Today’s Headlines

  • Select Bus Service Launches on the Q52/Q53 on Woodhaven Boulevard (NY1)
  • Subway Delays Up 4.5 Percent in September Compared to 2016 (NY1)
  • Driver Kills Taranjit Parmar, 18, After Fender-Bender on Hempstead Turnpike and Peels Off (News)
  • Woman Drives Mustang Into Two Kids and Through Front of House in Jamaica (News)
  • Man Assaults Uber Driver, Who Gets Into Car, Crashes and Dies on West Street Minutes Later (News)
  • A Muddled Look at Crash Rates and Street Safety From the Post
  • BQX Has No Tracks or Even a Route, But Here’s What a Streetcar Might Look Like (Post)
  • 9-Page MTA Memo Tells Subway Conductors to Steer Clear of Canned Service Announcements (News)
  • Tony Avella Now Blaming Every Fender-Bender on Northern Boulevard on a Bike Lane (QChron, TL)
  • Pity the Sorry Souls Who Get Cheap Parking on Manhattan Streets (Post)
  • What Should We Name the MetroCard Replacement? (AMNY)

More headlines at Streetsblog USA

  • Larry Littlefield

    “Albert said he was trying to cook up his own catchy name for the new system, but he had “nothing for publication” as of yet.”

    Styx.

    After all, even with investment — likely to halt with the next recession — the self serving deals of Generation Greed are likely to make the subway hell for the forseeable future.

  • Maggie

    Transit expansions shouldn’t be zero-sum, but it’s frustrating to read Cuozzo’s latest column about NYC’s midtown hotel construction projects, including this line:

    “More visitors aren’t just annoying to locals who have to share the same space on the subways and streets, especially during the holiday season. They are creating a demand for hotels that threatens to lay waste to the entire city.”

    with no mention of the additional crosstown transit the city’s visitors will need, and sensible steps to cut the insane number of single-occupant vehicles already ruining midtown street life.

    Especially frustrating in context of the shiny Two Trees streetcar prototype imagery.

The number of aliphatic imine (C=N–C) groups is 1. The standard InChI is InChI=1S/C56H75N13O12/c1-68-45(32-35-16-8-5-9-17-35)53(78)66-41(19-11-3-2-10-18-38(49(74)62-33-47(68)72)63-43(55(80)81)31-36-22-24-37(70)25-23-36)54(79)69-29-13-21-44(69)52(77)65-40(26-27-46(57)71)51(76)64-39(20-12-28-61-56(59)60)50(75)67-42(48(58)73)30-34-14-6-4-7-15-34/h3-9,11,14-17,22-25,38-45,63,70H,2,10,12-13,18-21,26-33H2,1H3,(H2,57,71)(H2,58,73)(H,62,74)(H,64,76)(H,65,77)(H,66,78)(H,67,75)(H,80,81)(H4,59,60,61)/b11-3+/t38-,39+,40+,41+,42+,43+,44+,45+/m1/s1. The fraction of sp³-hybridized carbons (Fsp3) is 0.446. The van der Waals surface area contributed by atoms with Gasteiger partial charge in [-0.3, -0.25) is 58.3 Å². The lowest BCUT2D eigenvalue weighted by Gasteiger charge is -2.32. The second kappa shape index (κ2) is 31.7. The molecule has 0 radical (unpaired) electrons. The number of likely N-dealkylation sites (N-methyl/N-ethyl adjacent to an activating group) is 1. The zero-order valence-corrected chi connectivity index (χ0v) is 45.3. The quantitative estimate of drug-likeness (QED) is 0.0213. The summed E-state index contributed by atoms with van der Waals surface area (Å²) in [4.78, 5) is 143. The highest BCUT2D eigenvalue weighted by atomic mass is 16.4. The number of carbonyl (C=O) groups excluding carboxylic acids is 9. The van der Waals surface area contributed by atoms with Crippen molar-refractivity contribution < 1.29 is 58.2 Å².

• HamTech87

    lol. I expect another $1M “Cuomo genius” prize competition is coming. Also, won’t there also be the option to use your phone or even have the RFID in your pocket so you don’t have to tap anything?

    Anyway, I would suggest AppleCard or BigAppleCard but I figure someone in Cupertino would sue me.

  • Larry Littlefield

    I just hope there isn’t a pause at the turnstile as the system reads and verifies the card or phone, as is the case in Chicago. That could lead to a back-up at the turnstile instead of a speed-up. There would have to be some kind of pre-payment with information on stored value staying on the card or phone.

  • Larry Littlefield

    People like us vs. people like them. Same old tribalist crap. If you don’t want to be around visitors, move to some exclusive suburb somewhere! You won’t have to see them, and we won’t have to hear from you!

  • bolwerk

    The Citadis 405 looks like it would be a perfect feeder from the outer boroughs to the narrow streets in Lower Manhattan.

    But I’d think a considerably larger vehicle could work over most of the proposed BQX route. Though it also looks like the Citadis can have significantly more articulated segments too.

  • bolwerk

    There is an absurd delay in Philly (for anyone used to the instantaneousness of a MetroCard swipe, anyway).